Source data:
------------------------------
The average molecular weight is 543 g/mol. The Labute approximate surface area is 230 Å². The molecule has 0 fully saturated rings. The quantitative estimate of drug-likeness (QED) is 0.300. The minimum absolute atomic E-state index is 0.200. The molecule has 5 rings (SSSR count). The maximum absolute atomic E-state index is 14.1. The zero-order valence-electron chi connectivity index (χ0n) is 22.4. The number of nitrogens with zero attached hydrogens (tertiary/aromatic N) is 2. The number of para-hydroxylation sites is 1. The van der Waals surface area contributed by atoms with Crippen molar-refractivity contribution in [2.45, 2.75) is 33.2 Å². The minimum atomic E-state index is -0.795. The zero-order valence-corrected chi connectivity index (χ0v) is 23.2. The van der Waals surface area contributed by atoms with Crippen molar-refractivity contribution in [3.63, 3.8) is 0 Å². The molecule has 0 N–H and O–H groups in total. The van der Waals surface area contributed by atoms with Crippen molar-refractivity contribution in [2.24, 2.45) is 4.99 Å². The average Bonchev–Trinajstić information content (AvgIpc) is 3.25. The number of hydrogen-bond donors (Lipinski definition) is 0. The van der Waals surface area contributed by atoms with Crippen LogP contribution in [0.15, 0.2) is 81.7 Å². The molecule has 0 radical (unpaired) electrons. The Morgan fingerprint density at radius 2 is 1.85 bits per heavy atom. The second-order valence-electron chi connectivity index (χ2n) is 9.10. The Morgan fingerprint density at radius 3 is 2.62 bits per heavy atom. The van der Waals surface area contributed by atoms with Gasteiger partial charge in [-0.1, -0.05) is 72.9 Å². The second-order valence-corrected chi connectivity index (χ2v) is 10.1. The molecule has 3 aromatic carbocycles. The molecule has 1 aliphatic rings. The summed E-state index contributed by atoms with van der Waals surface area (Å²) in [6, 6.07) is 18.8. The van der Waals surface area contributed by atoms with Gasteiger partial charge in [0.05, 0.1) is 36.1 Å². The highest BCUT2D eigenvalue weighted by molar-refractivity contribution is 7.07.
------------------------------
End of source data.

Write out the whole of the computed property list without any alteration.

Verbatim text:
The average molecular weight is 543 g/mol. The Labute approximate surface area is 230 Å². The molecule has 0 fully saturated rings. The quantitative estimate of drug-likeness (QED) is 0.300. The minimum absolute atomic E-state index is 0.200. The molecule has 5 rings (SSSR count). The maximum absolute atomic E-state index is 14.1. The zero-order valence-electron chi connectivity index (χ0n) is 22.4. The number of nitrogens with zero attached hydrogens (tertiary/aromatic N) is 2. The number of para-hydroxylation sites is 1. The van der Waals surface area contributed by atoms with Crippen molar-refractivity contribution in [2.45, 2.75) is 33.2 Å². The minimum atomic E-state index is -0.795. The zero-order valence-corrected chi connectivity index (χ0v) is 23.2. The van der Waals surface area contributed by atoms with Crippen molar-refractivity contribution in [3.63, 3.8) is 0 Å². The molecule has 0 N–H and O–H groups in total. The van der Waals surface area contributed by atoms with Crippen molar-refractivity contribution in [2.24, 2.45) is 4.99 Å². The average Bonchev–Trinajstić information content (AvgIpc) is 3.25. The number of hydrogen-bond donors (Lipinski definition) is 0. The van der Waals surface area contributed by atoms with Crippen LogP contribution in [0.15, 0.2) is 81.7 Å². The molecule has 0 radical (unpaired) electrons. The Morgan fingerprint density at radius 2 is 1.85 bits per heavy atom. The second-order valence-electron chi connectivity index (χ2n) is 9.10. The Morgan fingerprint density at radius 3 is 2.62 bits per heavy atom. The van der Waals surface area contributed by atoms with Gasteiger partial charge in [-0.1, -0.05) is 72.9 Å². The second-order valence-corrected chi connectivity index (χ2v) is 10.1. The molecule has 3 aromatic carbocycles. The molecule has 1 aliphatic rings. The summed E-state index contributed by atoms with van der Waals surface area (Å²) in [6, 6.07) is 18.8. The van der Waals surface area contributed by atoms with Gasteiger partial charge in [0.05, 0.1) is 36.1 Å². The highest BCUT2D eigenvalue weighted by molar-refractivity contribution is 7.07.